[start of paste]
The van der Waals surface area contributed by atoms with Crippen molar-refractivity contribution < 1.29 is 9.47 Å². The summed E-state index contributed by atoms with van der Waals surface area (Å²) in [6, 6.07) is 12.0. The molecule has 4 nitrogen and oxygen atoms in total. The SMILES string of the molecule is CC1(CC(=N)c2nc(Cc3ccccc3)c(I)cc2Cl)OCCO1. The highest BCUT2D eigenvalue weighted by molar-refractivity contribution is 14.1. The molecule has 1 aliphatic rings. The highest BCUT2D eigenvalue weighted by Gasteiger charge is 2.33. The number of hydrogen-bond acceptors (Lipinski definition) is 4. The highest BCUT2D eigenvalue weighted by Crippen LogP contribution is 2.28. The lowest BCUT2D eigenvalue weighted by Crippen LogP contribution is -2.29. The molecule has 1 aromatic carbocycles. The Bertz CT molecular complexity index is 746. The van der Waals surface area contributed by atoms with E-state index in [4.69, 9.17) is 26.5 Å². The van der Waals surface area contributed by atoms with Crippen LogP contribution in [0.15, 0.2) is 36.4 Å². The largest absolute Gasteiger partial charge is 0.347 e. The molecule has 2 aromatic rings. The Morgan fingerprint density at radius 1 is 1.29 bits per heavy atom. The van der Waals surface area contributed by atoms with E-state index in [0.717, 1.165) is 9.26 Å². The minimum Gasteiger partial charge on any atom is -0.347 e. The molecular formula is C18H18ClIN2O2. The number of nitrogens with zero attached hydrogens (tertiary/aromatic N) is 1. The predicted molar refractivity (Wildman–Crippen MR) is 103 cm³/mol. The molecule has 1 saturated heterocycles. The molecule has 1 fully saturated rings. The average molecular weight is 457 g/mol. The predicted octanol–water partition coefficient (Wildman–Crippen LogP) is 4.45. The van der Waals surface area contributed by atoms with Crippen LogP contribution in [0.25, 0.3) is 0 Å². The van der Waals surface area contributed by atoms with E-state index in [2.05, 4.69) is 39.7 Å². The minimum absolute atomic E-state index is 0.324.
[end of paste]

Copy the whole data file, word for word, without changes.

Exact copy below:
The van der Waals surface area contributed by atoms with Crippen molar-refractivity contribution < 1.29 is 9.47 Å². The summed E-state index contributed by atoms with van der Waals surface area (Å²) in [6, 6.07) is 12.0. The molecule has 4 nitrogen and oxygen atoms in total. The SMILES string of the molecule is CC1(CC(=N)c2nc(Cc3ccccc3)c(I)cc2Cl)OCCO1. The highest BCUT2D eigenvalue weighted by molar-refractivity contribution is 14.1. The molecule has 1 aliphatic rings. The highest BCUT2D eigenvalue weighted by Gasteiger charge is 2.33. The number of hydrogen-bond acceptors (Lipinski definition) is 4. The highest BCUT2D eigenvalue weighted by Crippen LogP contribution is 2.28. The lowest BCUT2D eigenvalue weighted by Crippen LogP contribution is -2.29. The molecule has 1 aromatic carbocycles. The Bertz CT molecular complexity index is 746. The van der Waals surface area contributed by atoms with E-state index in [4.69, 9.17) is 26.5 Å². The van der Waals surface area contributed by atoms with Crippen LogP contribution in [0.15, 0.2) is 36.4 Å². The largest absolute Gasteiger partial charge is 0.347 e. The molecule has 2 aromatic rings. The Morgan fingerprint density at radius 1 is 1.29 bits per heavy atom. The van der Waals surface area contributed by atoms with E-state index in [0.717, 1.165) is 9.26 Å². The minimum Gasteiger partial charge on any atom is -0.347 e. The molecular formula is C18H18ClIN2O2. The number of nitrogens with zero attached hydrogens (tertiary/aromatic N) is 1. The predicted molar refractivity (Wildman–Crippen MR) is 103 cm³/mol. The molecule has 1 saturated heterocycles. The molecule has 1 fully saturated rings. The average molecular weight is 457 g/mol. The predicted octanol–water partition coefficient (Wildman–Crippen LogP) is 4.45. The van der Waals surface area contributed by atoms with Crippen LogP contribution in [0.25, 0.3) is 0 Å². The van der Waals surface area contributed by atoms with E-state index in [2.05, 4.69) is 39.7 Å². The minimum absolute atomic E-state index is 0.324.